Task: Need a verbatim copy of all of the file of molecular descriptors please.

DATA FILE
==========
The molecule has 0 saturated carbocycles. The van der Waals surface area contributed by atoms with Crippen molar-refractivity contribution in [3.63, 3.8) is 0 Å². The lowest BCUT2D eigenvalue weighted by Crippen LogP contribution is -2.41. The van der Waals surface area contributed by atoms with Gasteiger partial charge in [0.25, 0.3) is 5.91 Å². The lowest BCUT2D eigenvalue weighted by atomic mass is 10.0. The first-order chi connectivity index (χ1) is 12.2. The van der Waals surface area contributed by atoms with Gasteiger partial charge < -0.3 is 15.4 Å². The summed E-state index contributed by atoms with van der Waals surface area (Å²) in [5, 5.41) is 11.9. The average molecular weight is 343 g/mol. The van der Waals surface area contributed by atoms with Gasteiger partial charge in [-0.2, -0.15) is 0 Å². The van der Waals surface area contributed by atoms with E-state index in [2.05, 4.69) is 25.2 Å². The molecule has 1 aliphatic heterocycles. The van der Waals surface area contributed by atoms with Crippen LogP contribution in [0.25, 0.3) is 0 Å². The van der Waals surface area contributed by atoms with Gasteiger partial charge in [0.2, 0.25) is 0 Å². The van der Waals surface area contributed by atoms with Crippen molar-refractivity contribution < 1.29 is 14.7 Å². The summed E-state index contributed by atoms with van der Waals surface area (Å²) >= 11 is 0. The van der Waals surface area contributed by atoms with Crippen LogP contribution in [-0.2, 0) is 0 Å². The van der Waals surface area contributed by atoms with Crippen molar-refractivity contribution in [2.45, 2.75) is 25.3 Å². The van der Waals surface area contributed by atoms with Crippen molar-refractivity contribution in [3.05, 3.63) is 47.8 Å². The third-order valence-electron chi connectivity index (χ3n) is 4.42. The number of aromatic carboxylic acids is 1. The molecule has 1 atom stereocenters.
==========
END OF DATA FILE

The molecule has 0 saturated carbocycles. The van der Waals surface area contributed by atoms with Crippen molar-refractivity contribution in [3.63, 3.8) is 0 Å². The lowest BCUT2D eigenvalue weighted by Crippen LogP contribution is -2.41. The van der Waals surface area contributed by atoms with Gasteiger partial charge in [0.25, 0.3) is 5.91 Å². The lowest BCUT2D eigenvalue weighted by atomic mass is 10.0. The first-order chi connectivity index (χ1) is 12.2. The van der Waals surface area contributed by atoms with Gasteiger partial charge < -0.3 is 15.4 Å². The summed E-state index contributed by atoms with van der Waals surface area (Å²) in [5, 5.41) is 11.9. The average molecular weight is 343 g/mol. The van der Waals surface area contributed by atoms with Gasteiger partial charge in [-0.2, -0.15) is 0 Å². The van der Waals surface area contributed by atoms with E-state index in [2.05, 4.69) is 25.2 Å². The molecule has 1 aliphatic heterocycles. The van der Waals surface area contributed by atoms with Crippen LogP contribution in [0.25, 0.3) is 0 Å². The van der Waals surface area contributed by atoms with Gasteiger partial charge in [0.2, 0.25) is 0 Å². The van der Waals surface area contributed by atoms with Crippen molar-refractivity contribution < 1.29 is 14.7 Å². The summed E-state index contributed by atoms with van der Waals surface area (Å²) >= 11 is 0. The van der Waals surface area contributed by atoms with Crippen LogP contribution in [-0.2, 0) is 0 Å². The van der Waals surface area contributed by atoms with Crippen molar-refractivity contribution in [2.45, 2.75) is 25.3 Å². The van der Waals surface area contributed by atoms with Crippen molar-refractivity contribution in [3.05, 3.63) is 47.8 Å². The third-order valence-electron chi connectivity index (χ3n) is 4.42. The number of aromatic carboxylic acids is 1. The molecule has 1 atom stereocenters.